Egypt: Local curreny’s parallel market losses reportedly reduced amid ease of credit card rules

Egypt’s local currency strengthened from a record low against the US dollar on the black market after the central bank eased rules on the use of credit cards abroad, reported Bloomberg.

The Egyptian pound was changing hands at between 43-44 per dollar on the parallel market on Thursday, versus 48 the previous day, a number of traders said, according to Bloomberg.

That rate is still significantly weaker than the official one of 30.9, underscoring Egypt’s dire shortage of foreign currency.

There’d been a rush to hoard foreign exchange after the central bank last week started requiring customers to provide proof of travel before departure to use credit cards in other countries, said the people.

The regulator revised that directive on Thursday so users only need to notify their bank’s customer-service department and show evidence within 90 days of returning from the trip – an announcement that eased worries that yet-stiffer restrictions were to come.

A number of traders said they were pausing operations Thursday and waiting until the end of the day to assess the situation, as they struggled to find dollar buyers. The pound traded at about 42 on the parallel market a week ago.

Egypt has devalued the pound three times since early last year, leading it to lose almost half its value. Authorities says it’s shifting to a more flexible exchange rate, but delays in fully implementing that have held up the review of a crucial $3 billion International Monetary Fund rescue program.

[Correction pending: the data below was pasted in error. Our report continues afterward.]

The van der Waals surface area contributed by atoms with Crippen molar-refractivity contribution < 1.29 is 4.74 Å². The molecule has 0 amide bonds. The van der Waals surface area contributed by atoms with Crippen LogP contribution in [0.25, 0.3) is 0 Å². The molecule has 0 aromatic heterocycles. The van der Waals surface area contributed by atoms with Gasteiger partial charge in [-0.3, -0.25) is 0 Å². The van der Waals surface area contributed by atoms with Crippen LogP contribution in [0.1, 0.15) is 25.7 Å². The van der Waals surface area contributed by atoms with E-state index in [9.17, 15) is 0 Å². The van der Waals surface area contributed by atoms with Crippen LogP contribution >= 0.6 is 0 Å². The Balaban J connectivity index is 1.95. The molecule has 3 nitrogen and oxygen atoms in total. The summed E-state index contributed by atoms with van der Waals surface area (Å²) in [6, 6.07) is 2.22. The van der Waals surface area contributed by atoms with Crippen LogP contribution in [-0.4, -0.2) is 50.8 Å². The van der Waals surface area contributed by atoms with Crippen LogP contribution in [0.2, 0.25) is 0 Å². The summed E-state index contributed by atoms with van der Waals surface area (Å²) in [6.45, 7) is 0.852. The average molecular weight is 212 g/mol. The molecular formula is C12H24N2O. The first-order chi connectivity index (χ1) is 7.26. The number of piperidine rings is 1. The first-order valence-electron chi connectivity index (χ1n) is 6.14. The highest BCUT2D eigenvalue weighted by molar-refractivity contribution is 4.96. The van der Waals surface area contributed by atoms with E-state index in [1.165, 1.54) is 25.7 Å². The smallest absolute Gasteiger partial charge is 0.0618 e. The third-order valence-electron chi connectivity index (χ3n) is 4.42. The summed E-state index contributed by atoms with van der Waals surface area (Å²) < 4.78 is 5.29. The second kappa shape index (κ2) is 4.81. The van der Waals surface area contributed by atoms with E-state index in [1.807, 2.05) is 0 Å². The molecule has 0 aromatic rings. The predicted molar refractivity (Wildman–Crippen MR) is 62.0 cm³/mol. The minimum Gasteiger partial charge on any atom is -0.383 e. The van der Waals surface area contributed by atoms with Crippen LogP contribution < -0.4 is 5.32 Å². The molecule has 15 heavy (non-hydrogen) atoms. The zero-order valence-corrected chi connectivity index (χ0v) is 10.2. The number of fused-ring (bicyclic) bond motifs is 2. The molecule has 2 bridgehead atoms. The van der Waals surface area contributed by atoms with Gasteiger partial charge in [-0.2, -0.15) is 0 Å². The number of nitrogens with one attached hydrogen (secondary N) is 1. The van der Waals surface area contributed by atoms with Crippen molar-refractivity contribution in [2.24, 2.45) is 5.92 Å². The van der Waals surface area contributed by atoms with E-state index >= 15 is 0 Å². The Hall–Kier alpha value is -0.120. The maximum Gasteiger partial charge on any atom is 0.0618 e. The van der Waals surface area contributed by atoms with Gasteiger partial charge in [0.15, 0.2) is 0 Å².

Derivatives traders are hedging against the prospect of a further currency devaluation.

The pound’s 12-month contract in the non-deliverable forwards market has weakened almost 9% since mid-September, reaching 45.4 against the dollar on Thursday.

War impact on regional economies

In another context, economic crises are reportedly rippling through the countries bordering Israel, raising the possibility of a chain reaction from the war on Gaza that further worsens the financial health and political stability of countries like Egypt, Jordan and Lebanon and creates problems well beyond.

Each of the three countries is up against differing economic pressures that led the International Monetary Fund to warn in a September report that they could lose their “sociopolitical stability”, stated the Associated Press.

That warning came shortly before the Hamas attack of October 7, triggering a war that could easily cause economic chaos that President Joe Biden and the European Union would likely need to address, the AP stressed.

The possible fallout is now starting to be recognized by world leaders and policy analysts.

For a Biden administration committed to stopping the Israel-Hamas war from widening, the conflict could amplify the economic strains and possibly cause governments to collapse.

If the chaos went unchecked, it could spread across a region that is vital for global oil supplies — with reverberations around the globe.

“The more unstable things are economically, the easier it is for bad actors in the region to stir the pot,” said Christopher Swift, an international lawyer and former Treasury Department official.

“The notion that you can divorce politics from economics is a little bit myopic and naive. Politics, economics, and security go together very closely.”